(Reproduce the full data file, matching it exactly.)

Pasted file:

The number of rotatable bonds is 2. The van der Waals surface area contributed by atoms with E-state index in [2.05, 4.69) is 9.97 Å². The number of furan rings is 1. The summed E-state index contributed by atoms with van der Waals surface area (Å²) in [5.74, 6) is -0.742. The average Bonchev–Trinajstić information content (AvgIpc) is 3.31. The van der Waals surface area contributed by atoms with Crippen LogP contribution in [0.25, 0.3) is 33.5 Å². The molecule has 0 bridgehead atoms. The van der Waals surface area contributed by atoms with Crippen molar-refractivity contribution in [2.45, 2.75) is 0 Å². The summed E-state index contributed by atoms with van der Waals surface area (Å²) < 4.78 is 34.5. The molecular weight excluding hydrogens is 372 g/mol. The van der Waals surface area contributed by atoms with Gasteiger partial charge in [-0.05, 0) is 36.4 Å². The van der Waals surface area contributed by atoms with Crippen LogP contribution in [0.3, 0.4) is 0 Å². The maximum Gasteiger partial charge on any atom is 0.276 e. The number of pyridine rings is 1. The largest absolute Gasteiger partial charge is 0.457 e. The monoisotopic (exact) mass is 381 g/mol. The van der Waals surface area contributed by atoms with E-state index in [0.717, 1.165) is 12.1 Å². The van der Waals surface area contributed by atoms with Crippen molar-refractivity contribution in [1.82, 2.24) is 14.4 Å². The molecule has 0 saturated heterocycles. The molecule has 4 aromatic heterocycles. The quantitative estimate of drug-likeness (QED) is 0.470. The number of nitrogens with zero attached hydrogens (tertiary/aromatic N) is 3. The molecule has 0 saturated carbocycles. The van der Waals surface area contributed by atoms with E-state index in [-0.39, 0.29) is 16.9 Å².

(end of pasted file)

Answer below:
The number of rotatable bonds is 2. The van der Waals surface area contributed by atoms with E-state index in [2.05, 4.69) is 9.97 Å². The number of furan rings is 1. The summed E-state index contributed by atoms with van der Waals surface area (Å²) in [5.74, 6) is -0.742. The average Bonchev–Trinajstić information content (AvgIpc) is 3.31. The van der Waals surface area contributed by atoms with Crippen LogP contribution in [0.25, 0.3) is 33.5 Å². The molecule has 0 bridgehead atoms. The van der Waals surface area contributed by atoms with Crippen molar-refractivity contribution in [2.45, 2.75) is 0 Å². The summed E-state index contributed by atoms with van der Waals surface area (Å²) < 4.78 is 34.5. The molecular weight excluding hydrogens is 372 g/mol. The van der Waals surface area contributed by atoms with Gasteiger partial charge in [-0.05, 0) is 36.4 Å². The van der Waals surface area contributed by atoms with Crippen LogP contribution in [0.3, 0.4) is 0 Å². The maximum Gasteiger partial charge on any atom is 0.276 e. The number of pyridine rings is 1. The largest absolute Gasteiger partial charge is 0.457 e. The monoisotopic (exact) mass is 381 g/mol. The van der Waals surface area contributed by atoms with E-state index in [0.717, 1.165) is 12.1 Å². The van der Waals surface area contributed by atoms with Crippen molar-refractivity contribution in [1.82, 2.24) is 14.4 Å². The molecule has 0 saturated heterocycles. The molecule has 4 aromatic heterocycles. The quantitative estimate of drug-likeness (QED) is 0.470. The number of nitrogens with zero attached hydrogens (tertiary/aromatic N) is 3. The molecule has 0 saturated carbocycles. The van der Waals surface area contributed by atoms with E-state index in [-0.39, 0.29) is 16.9 Å².